Youth farmers graduate, honored for summer work

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Youth farmers graduate, honored for summer work

5:39 p.m. PDT September 2, 2016

When Abigail Jeanseau asks some of her friends where they think vegetables come from, they say, “Um … Safeway?”

Jeanseau knows better.

Jeanseau, 13, worked 200 hours this summer on the Marion Polk Food Share Youth Farm.

From rainbow quinoa to Iko Iko peppers, Jeanseau worked with 15 fellow youth farmers to plant and harvest dozens of fruits and vegetables at the farm at Chemeketa Community College.

Just months ago, the farm was a muddy field.

With help from Chemeketa and Oregon State University, the youth farmers planted more than 40 fruits and vegetables and harvested more than 10,000 pounds of food, 7,000 of which were donated through the food share.

Salem-Keizer students worked at Marion-Polk Food Share youth farm at Chemeketa Community College this summer. Danielle Peterson / Statesman Journal

A ‘graduation’ ceremony was held at the farm Wednesday night to honor the students.

“Our goals is to make sure everyone in the community is fed healthy, nutritious food every day,” said Rick Gaupo, president of the food share . “And we want our kids (to feel) a sense of accomplishment … (to grow) up caring about one another.

“The farm does all of that.”

As the students collected their certificates Wednesday night, they each shared their favorite thing about working on the farm.

While some picked their favorite vegetables to grow or recounted funny memories, the overall theme was that they found and created a sense of community and appreciation for food.

Justine Colby said her favorite thing was “seeing all the things we could make here with our own hands.”

Brian Jeanseau, Abigail’s father, said Abigail has been involved in band for about five years, but this year she is stopping her band career to have time to dedicate to the farm.

“I won’t be able to be at the farm as much during the year because I’ll be in school, but I will on Wednesday’s and Saturday’s … as much as I can,” Jeanseau said.

“I love being out in nature and it’s really important to me to know where my food comes from,” she said. “This is the type of environment I would want kids to be taught in.”

Contact Natalie Pate at npate@StatesmanJournal.com, 503-399-6745, or follow on Twitter @Nataliempate

Summer of 2016 youth farm graduates:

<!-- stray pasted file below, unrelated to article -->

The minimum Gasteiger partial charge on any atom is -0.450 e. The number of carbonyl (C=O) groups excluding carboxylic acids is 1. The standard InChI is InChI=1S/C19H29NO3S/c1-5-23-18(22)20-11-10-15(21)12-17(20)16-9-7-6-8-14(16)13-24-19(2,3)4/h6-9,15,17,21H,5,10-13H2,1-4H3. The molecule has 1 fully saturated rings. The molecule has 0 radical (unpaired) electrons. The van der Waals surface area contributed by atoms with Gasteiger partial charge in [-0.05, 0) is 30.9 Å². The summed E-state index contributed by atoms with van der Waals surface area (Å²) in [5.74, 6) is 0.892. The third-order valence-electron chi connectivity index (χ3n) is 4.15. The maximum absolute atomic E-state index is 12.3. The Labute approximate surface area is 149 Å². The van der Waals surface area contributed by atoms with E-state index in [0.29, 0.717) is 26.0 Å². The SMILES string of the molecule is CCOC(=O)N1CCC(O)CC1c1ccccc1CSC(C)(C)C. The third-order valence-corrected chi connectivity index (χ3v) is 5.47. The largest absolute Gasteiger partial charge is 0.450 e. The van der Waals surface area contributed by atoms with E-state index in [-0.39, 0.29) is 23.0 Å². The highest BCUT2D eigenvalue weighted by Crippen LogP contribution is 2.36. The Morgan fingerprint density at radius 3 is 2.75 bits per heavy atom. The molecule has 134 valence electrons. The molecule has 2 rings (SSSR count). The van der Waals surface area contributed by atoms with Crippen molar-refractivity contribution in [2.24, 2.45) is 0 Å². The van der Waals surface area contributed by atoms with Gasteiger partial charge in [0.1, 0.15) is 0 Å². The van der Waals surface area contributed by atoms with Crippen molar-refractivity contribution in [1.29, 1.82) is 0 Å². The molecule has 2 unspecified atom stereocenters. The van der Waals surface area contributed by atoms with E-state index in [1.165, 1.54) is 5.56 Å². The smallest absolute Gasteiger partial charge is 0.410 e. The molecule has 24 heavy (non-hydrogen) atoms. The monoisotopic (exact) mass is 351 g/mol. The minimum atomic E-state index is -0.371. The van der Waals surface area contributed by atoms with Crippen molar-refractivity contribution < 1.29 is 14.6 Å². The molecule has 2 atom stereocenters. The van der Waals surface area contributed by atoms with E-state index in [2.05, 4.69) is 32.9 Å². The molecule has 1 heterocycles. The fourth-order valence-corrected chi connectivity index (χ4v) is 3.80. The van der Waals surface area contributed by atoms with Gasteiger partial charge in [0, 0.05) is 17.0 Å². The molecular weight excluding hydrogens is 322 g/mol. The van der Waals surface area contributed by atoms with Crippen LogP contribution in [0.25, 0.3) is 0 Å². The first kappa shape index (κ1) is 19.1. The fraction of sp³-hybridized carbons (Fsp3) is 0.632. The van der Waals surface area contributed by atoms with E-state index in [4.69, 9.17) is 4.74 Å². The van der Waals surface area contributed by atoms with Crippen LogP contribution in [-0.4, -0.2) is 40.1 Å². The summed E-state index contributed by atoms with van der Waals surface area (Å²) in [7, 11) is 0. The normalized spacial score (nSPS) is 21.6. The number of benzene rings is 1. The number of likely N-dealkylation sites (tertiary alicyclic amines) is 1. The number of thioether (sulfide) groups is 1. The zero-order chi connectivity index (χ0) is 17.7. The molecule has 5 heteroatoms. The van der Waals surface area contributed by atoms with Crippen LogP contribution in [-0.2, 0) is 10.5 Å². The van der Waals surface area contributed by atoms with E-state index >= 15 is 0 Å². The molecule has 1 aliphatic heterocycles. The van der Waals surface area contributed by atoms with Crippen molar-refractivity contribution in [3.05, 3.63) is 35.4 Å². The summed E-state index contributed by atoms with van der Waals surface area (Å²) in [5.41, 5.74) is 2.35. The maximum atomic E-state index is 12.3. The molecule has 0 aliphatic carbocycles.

• Nicole Barbuch
  • Andrew Bond
  • Ben Bond
  • Chris Botkin
  • Salvador Casillas
  • Justine Colby
  • Juan Correa
  • Michael Crain
  • Aaliyah Fitzke
  • Kevin Garcia
  • Wesley Gutierrez
  • Logan Hastings
  • Abigail Jeanseau
  • Hailey Lanham
  • Christopher Macias
  • Preston Pearson
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Natalie Pate

Natalie Pate is the education reporter for the Statesman Journal in Salem, Oregon. Natalie has previously worked for organizations and publications such as Direct Relief International, Waging Non-Violence, and Amnesty International USA. She has had stories published with USA Today, Associated Press and Ozy, among others. Natalie earned her B.A. in Politics and French and Francophone Studies (FFS) from Willamette University. During her studies, she wrote a Politics thesis titled, "No One is Dying: How and Why the U.S. Federal Government Avoids Executing Prisoners on Federal Death Row" and an FFS thesis, in French, on cannibalism in the 16th and 17th centuries. Natalie is a journalist, performer, traveler, fiction writer and more. She is working to publish her dystopian novella, "Choice," which follows a man during 24 hours in solitary confinement for allegedly committing murder. For more information on Natalie visit www.about.me/natalie_pate, like her on Facebook at www.facebook.com/nataliepatejournalist, or follow Natalie on Twitter (@Nataliempate) or Tumblr (Nataliempate blog "In the Shoes of a Journalist"). Her reporting with the Statesman Journal can also be found at www.StatesmanJournal.com.

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